Last June/July I recorded a total of 1,012kWh, which is 16.59kWh/day on average. I reckon the new Tesla storage system, as advertised, would possibly enable me to go off grid (I’m all electric) for about 4 months of the year: the 4 months when I require no heating. Even that would be pushing it as we often get stretches of 3-4 days of cloudy weather as a low comes in.


    guynewey said:
    May 25, 2015 at 6:14 am

    Surely the important discussion here is not whether we can be ‘solar self-sufficient’ but what contribution solar can make and at what cost? If (and I know we are a long way from this) solar was dirt cheap, as were batteries, what would the problem with them making a contribution for a period of the year?


      Robert Wilson said:
      May 25, 2015 at 11:08 am


      I’m very skeptical that solar can make anything beyond a marginal, ie 5-10% contribution to a decarbonisation grid.
      In the medium term it will be limited to around 5% due to grid frequency issues. At least that is the view of National Grid.

      In the long run it will be limited by the simple reality that electricity demand peaks in winter and solar peaks in summer. This problem will likely get worse with electric heating.

      My guess is that solar would more or less be redundant in a decarbonised British grid. You can see this if you look at decarbonisation scenarios by the CCC and then try adding solar on top. You just end up with most of the solar being curtailed in summer if you push it much above a few percent.

      Maybe I’ll blog on this in future. But I might have to do it for Germany or France who have output data for solar. Though this might be more suitable for an academic paper than a blog post. I’ll see.


    peter2108 said:
    May 25, 2015 at 9:00 am

    Barratr’s are building a small 50+ estate near where I live in Wakefield. The expensive houses have solar panels (the cheaper ones do not). Panels are going mainstream.


      Robert Wilson said:
      May 25, 2015 at 10:22 am

      Barratt houses, solar panels or not, are a bigger blot on the landscape than wind farms.


    Jamie said:
    May 25, 2015 at 6:30 pm

    It’s eminently feasible for individual homes to go off grid with solar PV and batteries at UK latitudes. A south facing 4kWp installation in the Midlands will generate an average of 4kWh per day in December (according to PVGIS) so if you can get your daily demand under that and have a reasonably sized battery to deal with extended periods of gloom then it’s doable.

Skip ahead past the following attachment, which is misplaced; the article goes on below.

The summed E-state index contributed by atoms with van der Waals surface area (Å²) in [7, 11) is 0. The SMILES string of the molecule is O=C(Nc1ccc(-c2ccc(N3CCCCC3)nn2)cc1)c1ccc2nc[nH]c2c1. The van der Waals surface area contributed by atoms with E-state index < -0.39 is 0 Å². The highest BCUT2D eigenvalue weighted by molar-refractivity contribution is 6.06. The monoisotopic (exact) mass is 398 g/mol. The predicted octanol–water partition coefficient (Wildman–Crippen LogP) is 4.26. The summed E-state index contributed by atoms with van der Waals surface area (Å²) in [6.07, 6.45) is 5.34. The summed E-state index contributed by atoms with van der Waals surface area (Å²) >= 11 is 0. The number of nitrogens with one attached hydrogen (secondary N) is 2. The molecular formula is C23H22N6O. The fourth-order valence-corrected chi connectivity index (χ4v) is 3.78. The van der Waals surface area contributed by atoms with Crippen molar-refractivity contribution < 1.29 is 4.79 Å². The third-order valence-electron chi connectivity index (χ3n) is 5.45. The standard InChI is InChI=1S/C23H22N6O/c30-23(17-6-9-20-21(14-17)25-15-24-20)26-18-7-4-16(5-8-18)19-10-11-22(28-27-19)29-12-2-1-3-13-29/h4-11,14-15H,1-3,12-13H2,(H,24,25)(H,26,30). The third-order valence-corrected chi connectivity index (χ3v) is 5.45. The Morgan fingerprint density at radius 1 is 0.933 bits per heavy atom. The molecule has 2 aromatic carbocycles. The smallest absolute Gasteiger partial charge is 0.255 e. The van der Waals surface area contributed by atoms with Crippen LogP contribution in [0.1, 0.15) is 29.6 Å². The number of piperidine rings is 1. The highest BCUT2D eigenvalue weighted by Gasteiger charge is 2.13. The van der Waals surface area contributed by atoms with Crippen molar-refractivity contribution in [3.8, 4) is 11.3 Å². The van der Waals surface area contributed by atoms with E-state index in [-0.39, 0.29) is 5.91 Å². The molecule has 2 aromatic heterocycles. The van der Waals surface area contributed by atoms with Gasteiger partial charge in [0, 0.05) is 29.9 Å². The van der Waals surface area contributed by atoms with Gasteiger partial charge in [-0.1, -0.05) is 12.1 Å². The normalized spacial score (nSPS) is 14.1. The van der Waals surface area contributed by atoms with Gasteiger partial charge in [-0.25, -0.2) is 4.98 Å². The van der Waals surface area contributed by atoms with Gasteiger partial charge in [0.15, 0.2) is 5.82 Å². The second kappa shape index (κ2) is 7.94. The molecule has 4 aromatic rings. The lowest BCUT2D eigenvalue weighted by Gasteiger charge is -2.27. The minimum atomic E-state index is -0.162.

4kWh per day is under 1,500kWh per year which is about half what the average non-electrically heated home in the UK consumes today. Kit out your home with high efficiency appliances and replace your lights with LEDs and you could easily get demand down below 1,500kWh. Of course as soon as you throw electric space heating / hot water / cooking into the equation then that falls apart but more than 80% of UK homes are heated by gas.

    So it’s certainly technologically feasible at a household level, but as long as we have easy access to grid electricity there is no need to go completely off grid so it’s going to remain a niche technology for a while yet. As electricity supplies tighten, fuel prices go up, renewable penetration increases etc I expect that being able to drop off the grid for a period using battery storage will become a more attractive option for many people with PV on their roofs.


      Robert Wilson said:
      May 25, 2015 at 7:08 pm


      How much money do you think the average family has? Can people really afford to pay 4, 5, 10 times more for their electricity for the non-existent benefits of going off-grid?

      Eminently feasible? Perhaps in an alternative universe where everyone is a member of the 1%.


        Jamie said: